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Why Shares of United Technologies Fell in February

The market stumbles as the industrial conglomerate nears a major merger.

This article was originally written by Lou Whiteman of The Motley Fool

What happened

Shares of United Technologies (NYSE:UTX) fell 13.1% in February, according to data from S&P Global Market Intelligence. The industrial conglomerate was caught up in the broader COVID-19 coronavirus sell-off, as well as the company’s soon-to-close deal to greatly expand its exposure to the defense sector.

So what

United Technologies in February traded as the coronavirus threat expanded, with investors worried the outbreak would disrupt manufacturing supply chains and depress business for its massive Carrier HVAC and Otis elevator units. The company also has exposure to the hard-hit airline sector, as the maker of Pratt & Whitney engines.

The market sell-off is coming at a tricky time for UTC, which is in the process of finalizing the spinoff of Otis and Carrier and then combining its massive aerospace business with Raytheon.

As the Raytheon deal grows nearer, some large United Technologies shareholders are heading for the exits. Bill Ackman’s Pershing Square, which had agitated for change at UTC but came out against the deal, in its Feb. 5 annual investor presentation said it exited its position after losing confidence in management.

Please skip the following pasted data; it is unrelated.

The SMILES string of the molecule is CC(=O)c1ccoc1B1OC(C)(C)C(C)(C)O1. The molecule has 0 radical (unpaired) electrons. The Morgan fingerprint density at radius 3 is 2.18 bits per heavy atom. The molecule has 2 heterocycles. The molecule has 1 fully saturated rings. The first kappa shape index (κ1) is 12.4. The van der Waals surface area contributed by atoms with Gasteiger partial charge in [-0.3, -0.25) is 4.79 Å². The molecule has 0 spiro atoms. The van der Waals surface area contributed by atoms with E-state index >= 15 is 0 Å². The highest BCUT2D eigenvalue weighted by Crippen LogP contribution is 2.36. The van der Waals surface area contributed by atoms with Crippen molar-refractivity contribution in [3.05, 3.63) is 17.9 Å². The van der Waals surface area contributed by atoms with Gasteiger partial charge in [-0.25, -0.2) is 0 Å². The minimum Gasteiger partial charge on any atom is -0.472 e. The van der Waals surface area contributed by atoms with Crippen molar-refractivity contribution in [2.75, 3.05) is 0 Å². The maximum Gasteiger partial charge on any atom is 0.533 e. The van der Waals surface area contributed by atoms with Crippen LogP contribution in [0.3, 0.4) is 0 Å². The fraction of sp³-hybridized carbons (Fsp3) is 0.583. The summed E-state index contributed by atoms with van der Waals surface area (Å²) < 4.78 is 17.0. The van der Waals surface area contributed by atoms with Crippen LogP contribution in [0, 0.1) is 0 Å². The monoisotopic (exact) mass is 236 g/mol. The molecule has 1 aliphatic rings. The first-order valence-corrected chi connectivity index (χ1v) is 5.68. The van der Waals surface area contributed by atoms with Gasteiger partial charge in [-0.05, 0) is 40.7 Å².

“We decided to exit our position at a small profit and redeploy our capital elsewhere rather than fight the transaction and replace management,” Pershing said.

Another hedge fund, Paulson & Co., also announced it had exited a UTC position, and a third, Dan Loeb’s Third Point Management, decreased its stake.

Now what

Whether you agree with Ackman and dislike the Raytheon deal or support it (personally, I like it) the upcoming merger is what is driving the stock right now. Raytheon and UTC hope to close early in the second quarter.

Raytheon is coming into the deal red-hot, and United Technologies also had a strong first quarter. Deals this big are tricky to integrate, and Wall Street is likely going to take its time watching how the merger plays out, but this combination has a lot of potential. Don’t let near-term weakness during a difficult macroeconomic month scare you away from UTC or the forthcoming Raytheon Technologies.

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MyWallSt operates a full disclosure policy. MyWallSt staff currently hold NO positions in companies mentioned above. Read our full disclosure policy here.

Lou Whiteman has no position in any of the stocks mentioned. The Motley Fool has no position in any of the stocks mentioned. The Motley Fool has a disclosure policy.

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